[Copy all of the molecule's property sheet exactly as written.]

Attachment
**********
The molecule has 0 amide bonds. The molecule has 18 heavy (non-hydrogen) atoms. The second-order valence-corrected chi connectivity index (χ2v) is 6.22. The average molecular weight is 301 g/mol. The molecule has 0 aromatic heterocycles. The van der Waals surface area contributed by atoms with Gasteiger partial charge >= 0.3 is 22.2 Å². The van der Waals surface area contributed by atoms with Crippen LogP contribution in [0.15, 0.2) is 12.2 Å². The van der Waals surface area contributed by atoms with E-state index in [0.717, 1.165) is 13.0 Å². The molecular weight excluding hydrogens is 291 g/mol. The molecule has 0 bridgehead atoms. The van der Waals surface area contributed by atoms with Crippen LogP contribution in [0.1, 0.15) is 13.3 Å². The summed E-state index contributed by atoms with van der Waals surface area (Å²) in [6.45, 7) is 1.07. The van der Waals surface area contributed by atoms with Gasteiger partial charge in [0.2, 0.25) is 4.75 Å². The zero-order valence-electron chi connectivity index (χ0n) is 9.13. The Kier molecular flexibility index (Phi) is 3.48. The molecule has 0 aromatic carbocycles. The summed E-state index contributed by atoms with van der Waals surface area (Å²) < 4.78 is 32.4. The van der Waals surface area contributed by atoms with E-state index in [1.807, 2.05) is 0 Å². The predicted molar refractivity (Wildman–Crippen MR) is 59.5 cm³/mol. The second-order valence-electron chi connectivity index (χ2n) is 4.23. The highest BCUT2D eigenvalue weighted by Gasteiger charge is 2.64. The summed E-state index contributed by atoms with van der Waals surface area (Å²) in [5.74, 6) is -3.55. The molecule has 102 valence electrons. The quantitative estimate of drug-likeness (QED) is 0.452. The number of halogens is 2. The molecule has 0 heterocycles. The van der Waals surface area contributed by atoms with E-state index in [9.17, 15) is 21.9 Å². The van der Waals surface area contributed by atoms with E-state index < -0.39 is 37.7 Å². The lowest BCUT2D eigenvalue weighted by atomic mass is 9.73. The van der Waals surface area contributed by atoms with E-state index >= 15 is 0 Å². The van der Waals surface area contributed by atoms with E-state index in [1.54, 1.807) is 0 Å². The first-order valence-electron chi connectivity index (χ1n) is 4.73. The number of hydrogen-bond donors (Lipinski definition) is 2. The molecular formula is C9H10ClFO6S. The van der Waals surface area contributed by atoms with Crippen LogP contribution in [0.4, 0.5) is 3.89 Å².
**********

The molecule has 0 amide bonds. The molecule has 18 heavy (non-hydrogen) atoms. The second-order valence-corrected chi connectivity index (χ2v) is 6.22. The average molecular weight is 301 g/mol. The molecule has 0 aromatic heterocycles. The van der Waals surface area contributed by atoms with Gasteiger partial charge >= 0.3 is 22.2 Å². The van der Waals surface area contributed by atoms with Crippen LogP contribution in [0.15, 0.2) is 12.2 Å². The van der Waals surface area contributed by atoms with E-state index in [0.717, 1.165) is 13.0 Å². The molecular weight excluding hydrogens is 291 g/mol. The molecule has 0 bridgehead atoms. The van der Waals surface area contributed by atoms with Crippen LogP contribution in [0.1, 0.15) is 13.3 Å². The summed E-state index contributed by atoms with van der Waals surface area (Å²) in [6.45, 7) is 1.07. The van der Waals surface area contributed by atoms with Gasteiger partial charge in [0.2, 0.25) is 4.75 Å². The zero-order valence-electron chi connectivity index (χ0n) is 9.13. The Kier molecular flexibility index (Phi) is 3.48. The molecule has 0 aromatic carbocycles. The summed E-state index contributed by atoms with van der Waals surface area (Å²) < 4.78 is 32.4. The van der Waals surface area contributed by atoms with E-state index in [1.807, 2.05) is 0 Å². The predicted molar refractivity (Wildman–Crippen MR) is 59.5 cm³/mol. The second-order valence-electron chi connectivity index (χ2n) is 4.23. The highest BCUT2D eigenvalue weighted by Gasteiger charge is 2.64. The summed E-state index contributed by atoms with van der Waals surface area (Å²) in [5.74, 6) is -3.55. The molecule has 102 valence electrons. The quantitative estimate of drug-likeness (QED) is 0.452. The number of halogens is 2. The molecule has 0 heterocycles. The van der Waals surface area contributed by atoms with E-state index in [9.17, 15) is 21.9 Å². The van der Waals surface area contributed by atoms with E-state index < -0.39 is 37.7 Å². The lowest BCUT2D eigenvalue weighted by atomic mass is 9.73. The van der Waals surface area contributed by atoms with E-state index >= 15 is 0 Å². The van der Waals surface area contributed by atoms with E-state index in [1.54, 1.807) is 0 Å². The first-order valence-electron chi connectivity index (χ1n) is 4.73. The number of hydrogen-bond donors (Lipinski definition) is 2. The molecular formula is C9H10ClFO6S. The van der Waals surface area contributed by atoms with Crippen LogP contribution in [0.4, 0.5) is 3.89 Å².